Numerous studies have shown lower magnesium levels associated with different neurological and psychiatric disorders, particularly depression and post-traumatic stress disorder, but also anxiety disorders and bipolar disorder (2).

A 2017 review looked at 18 different studies that showed magnesium had been shown to decrease anxiety in a majority of participants (3).

Magnesium acts on a part of the brain called the hypothalamus and the pituitary. These tissues control the release of stress chemicals which are often at the root of anxiety or panic attacks.

If you suffer from anxiety you may want to include magnesium in a treatment plan to reduce it.

Read more: Holistic Health Modifications Recommended If You’re Dealing with Anxiety or Depression

Does magnesium help with depression?

A randomized clinical trial in 2017 in the Journal PLOS one found that magnesium is effective for mild-to-moderate depression in adults (4). Numerous other studies also show a link between low magnesium and depression.

Since then, a systematic review in 2020 also concluded that magnesium seemed to have synergistic effects when combined with antidepressants to improve depressive symptoms (5).

Read more about the integrative medicine approach to depression.

Magnesium and the brain

One of the key pathways magnesium influences is the glutamate receptor site. Glutamate is an excitatory neurotransmitter that plays a critical role in normal brain functions. In excess, it can create overstimulation of cells which may lead to damage and changes in mood like anxiety or depression.

Magnesium binds to the receptor protein on cell membranes and blocks glutamate from binding there (3). This is what leads to magnesium’s antidepressant-like effects.

Glutamate imbalance can negatively impact ADHD symptoms. Read more about natural strategies here.

Magnesium and sleep

Magnesium also helps regulate the sleep hormone, melatonin, which is the main regulator or circadian rhythm–or your natural sleep cycle. Your circadian rhythm regulates many things, including feeling awake and then feeling tired.

In one study, supplemental magnesium shortened the time it took to fall asleep, lengthened overall sleep time, and reduced early-morning waking in older adults (6).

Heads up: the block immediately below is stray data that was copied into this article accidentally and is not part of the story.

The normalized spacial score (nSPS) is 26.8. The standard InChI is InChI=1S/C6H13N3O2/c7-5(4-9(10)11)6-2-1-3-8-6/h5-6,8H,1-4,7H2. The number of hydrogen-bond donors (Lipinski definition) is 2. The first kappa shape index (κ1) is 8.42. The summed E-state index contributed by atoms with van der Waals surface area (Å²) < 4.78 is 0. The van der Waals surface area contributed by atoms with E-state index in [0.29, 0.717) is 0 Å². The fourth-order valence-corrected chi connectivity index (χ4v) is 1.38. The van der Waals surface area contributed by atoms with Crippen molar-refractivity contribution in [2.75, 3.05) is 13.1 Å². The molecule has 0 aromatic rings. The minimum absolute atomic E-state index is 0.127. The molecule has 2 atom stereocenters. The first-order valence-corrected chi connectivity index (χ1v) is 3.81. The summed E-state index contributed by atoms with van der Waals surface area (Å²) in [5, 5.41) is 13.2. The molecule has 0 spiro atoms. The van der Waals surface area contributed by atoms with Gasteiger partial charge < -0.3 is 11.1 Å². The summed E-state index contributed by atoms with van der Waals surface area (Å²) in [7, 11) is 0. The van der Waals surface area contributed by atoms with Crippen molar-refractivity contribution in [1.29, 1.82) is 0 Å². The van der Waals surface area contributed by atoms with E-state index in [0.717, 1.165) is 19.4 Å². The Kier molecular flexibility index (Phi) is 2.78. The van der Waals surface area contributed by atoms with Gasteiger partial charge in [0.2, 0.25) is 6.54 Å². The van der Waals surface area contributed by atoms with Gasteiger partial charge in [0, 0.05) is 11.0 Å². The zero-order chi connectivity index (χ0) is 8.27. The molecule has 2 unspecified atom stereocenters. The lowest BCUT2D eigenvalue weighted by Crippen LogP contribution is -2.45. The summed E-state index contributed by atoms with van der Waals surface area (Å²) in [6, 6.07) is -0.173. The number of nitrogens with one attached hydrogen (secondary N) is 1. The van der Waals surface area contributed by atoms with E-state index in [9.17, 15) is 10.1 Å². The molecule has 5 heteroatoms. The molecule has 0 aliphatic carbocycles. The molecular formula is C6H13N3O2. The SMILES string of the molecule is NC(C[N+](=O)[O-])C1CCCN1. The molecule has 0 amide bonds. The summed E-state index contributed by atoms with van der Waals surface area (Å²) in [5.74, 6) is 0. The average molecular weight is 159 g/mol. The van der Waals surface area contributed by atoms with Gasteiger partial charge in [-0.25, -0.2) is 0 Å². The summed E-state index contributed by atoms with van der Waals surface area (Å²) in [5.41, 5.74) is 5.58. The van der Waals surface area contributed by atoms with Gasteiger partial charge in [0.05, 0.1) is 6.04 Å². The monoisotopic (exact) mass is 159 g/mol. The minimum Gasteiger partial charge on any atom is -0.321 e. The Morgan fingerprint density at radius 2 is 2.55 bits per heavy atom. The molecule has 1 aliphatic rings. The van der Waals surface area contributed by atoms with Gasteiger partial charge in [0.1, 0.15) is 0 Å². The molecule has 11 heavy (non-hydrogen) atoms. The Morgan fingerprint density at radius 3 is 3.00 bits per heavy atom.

Many tasks and habits can disrupt your natural circadian rhythm, including exposing your eyes to the blue light at night and stress. If you are trying to optimize your circadian rhythm, you should check your magnesium levels are optimal because they work together to help you get better rest.

Related: Beating Seasonal Depression and Optimizing Circadian Rhythm

Effects of magnesium on stress

Magnesium improves the body’s ability to cope with stress. The effects of magnesium can be seen in better HPA axis regulation, which is the network of tissues that communicate a stress response from the brain to the body, and vice versa. It works as you help your muscles start to relax and digest.

Research has also shown that magnesium supplements help improve glucose metabolism and lower blood pressure, two mechanisms that play a role in how well our bodies handle stress (7).

Save time and maximize benefit with a combination of the 6 most beneficial types of magnesium in one scoop.

Magnesium and vitamin D

If you’re taking a vitamin D supplement, you may not be absorbing it unless you have enough magnesium as well.

We now know that all the enzymes involved in metabolizing vitamin D seem to also require magnesium as well. And that a deficiency in either of these vital nutrients is associated with increased risk of disease, including depression and various metabolic disorders (8).

Shop high-quality magnesium supplements and optimize your vitamin D intake.

What magnesium supplements are best?

There are different forms of magnesium, and depending on where you need the most support one may be more beneficial for your needs.